A 1904 Campaign Poster for candidate Tom Watson of the “People’s Party,” also know as the “Populists.” They didn’t last long, though some of their policies did. Also, Watson turned into a xenophobic, racist nutball.
Why can’t the United States muster the will to create a viable third-party to challenge the calcified, shame-immune, institutional bureaucrat incubation pits known respectively as the Democrats and the Republicans? Throughout American history many idealistic souls have longed for a third-party alternative to the ensconced two-party system, and, despite a few fleeting exceptions, they have been sorely disappointed.
The American tradition of mass democratic politics has historically combined with structural limitations within the country’s governing institutions to make third-party movements akin to knocking on Mordor’s gates and hoping to be let in with a wink and a smile. Yes, one does not simply start a third-party in America.
Ted Cruz, the junior Republican senator from Texas, likes to smite his political foes by angrily faux-filibustering. Because freedom.
The two-week long, Tea Party Republican-engineered shutdown of the federal government is finally over. This week the Senate reached a deal that a politically battered House GOP reluctantly endorsed because it kicked the can of U.S. fiscal and political dysfunction down the road until December and February, when they can again wage scorched earth politics against all-things Obama.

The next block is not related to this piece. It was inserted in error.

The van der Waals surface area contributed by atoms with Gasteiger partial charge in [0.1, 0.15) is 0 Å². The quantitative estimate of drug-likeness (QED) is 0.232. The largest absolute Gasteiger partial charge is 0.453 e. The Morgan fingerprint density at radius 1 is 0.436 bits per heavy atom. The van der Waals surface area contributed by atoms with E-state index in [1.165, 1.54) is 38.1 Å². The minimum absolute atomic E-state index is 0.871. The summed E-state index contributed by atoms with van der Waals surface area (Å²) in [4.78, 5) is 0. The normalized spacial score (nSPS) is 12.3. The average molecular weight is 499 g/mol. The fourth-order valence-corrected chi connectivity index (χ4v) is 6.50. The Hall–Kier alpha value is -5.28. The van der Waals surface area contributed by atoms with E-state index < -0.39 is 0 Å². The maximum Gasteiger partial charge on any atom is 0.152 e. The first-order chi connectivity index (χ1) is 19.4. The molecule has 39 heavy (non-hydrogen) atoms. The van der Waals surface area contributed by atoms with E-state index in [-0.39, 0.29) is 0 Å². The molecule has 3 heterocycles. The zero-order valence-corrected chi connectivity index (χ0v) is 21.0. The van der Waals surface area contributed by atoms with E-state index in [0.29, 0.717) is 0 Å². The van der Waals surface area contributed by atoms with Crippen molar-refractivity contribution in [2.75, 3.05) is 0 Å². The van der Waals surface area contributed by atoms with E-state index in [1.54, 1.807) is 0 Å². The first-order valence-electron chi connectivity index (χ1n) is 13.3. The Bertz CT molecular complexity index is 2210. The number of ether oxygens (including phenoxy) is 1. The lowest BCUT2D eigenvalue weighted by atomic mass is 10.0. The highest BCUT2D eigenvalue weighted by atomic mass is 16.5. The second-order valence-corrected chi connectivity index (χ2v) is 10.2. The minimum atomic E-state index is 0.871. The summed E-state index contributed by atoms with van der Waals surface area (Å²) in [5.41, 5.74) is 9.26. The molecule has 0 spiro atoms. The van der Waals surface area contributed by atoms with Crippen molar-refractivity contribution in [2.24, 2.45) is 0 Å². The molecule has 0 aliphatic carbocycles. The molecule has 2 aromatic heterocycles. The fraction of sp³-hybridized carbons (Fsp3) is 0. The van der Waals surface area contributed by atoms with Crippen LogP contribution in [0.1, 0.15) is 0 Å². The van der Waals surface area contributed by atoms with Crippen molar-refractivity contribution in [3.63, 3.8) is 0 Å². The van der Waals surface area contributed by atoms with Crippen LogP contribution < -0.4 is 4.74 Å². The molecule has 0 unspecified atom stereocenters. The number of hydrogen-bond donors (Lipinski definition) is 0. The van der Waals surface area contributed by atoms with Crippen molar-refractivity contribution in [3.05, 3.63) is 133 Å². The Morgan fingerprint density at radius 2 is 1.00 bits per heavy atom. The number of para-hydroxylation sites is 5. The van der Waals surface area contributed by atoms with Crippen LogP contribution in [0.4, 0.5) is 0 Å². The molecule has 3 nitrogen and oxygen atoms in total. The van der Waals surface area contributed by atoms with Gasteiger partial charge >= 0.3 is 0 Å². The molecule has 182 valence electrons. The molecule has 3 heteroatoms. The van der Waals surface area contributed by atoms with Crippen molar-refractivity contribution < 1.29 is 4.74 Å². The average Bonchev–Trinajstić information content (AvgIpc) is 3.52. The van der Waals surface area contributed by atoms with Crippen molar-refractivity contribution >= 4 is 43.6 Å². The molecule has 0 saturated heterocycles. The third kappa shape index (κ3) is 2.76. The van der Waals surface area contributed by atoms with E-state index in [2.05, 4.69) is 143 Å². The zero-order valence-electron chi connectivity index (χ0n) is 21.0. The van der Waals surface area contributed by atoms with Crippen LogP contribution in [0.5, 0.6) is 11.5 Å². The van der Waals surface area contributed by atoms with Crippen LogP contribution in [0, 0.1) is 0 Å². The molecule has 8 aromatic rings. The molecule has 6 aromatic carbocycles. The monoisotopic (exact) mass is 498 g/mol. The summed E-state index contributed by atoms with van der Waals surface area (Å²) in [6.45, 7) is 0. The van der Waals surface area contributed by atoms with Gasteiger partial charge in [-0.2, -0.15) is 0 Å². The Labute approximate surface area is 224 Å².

Meanwhile, the horse-race junkie American political media has been focusing on the “winners” and “losers” of the shutdown. Most media outlets, save the hand-wringing experts at the Center for American Progress, have declared the Tea Party Republicans the tail between their knees losers: the victims of ideological rot and political miscalculation. Except for Ted Cruz. Indeed, the junior Republican senator from Texas — his term in the Senate barely a year old — was near universally dubbed a political winner even though his party was left with egg on their reactionary white faces.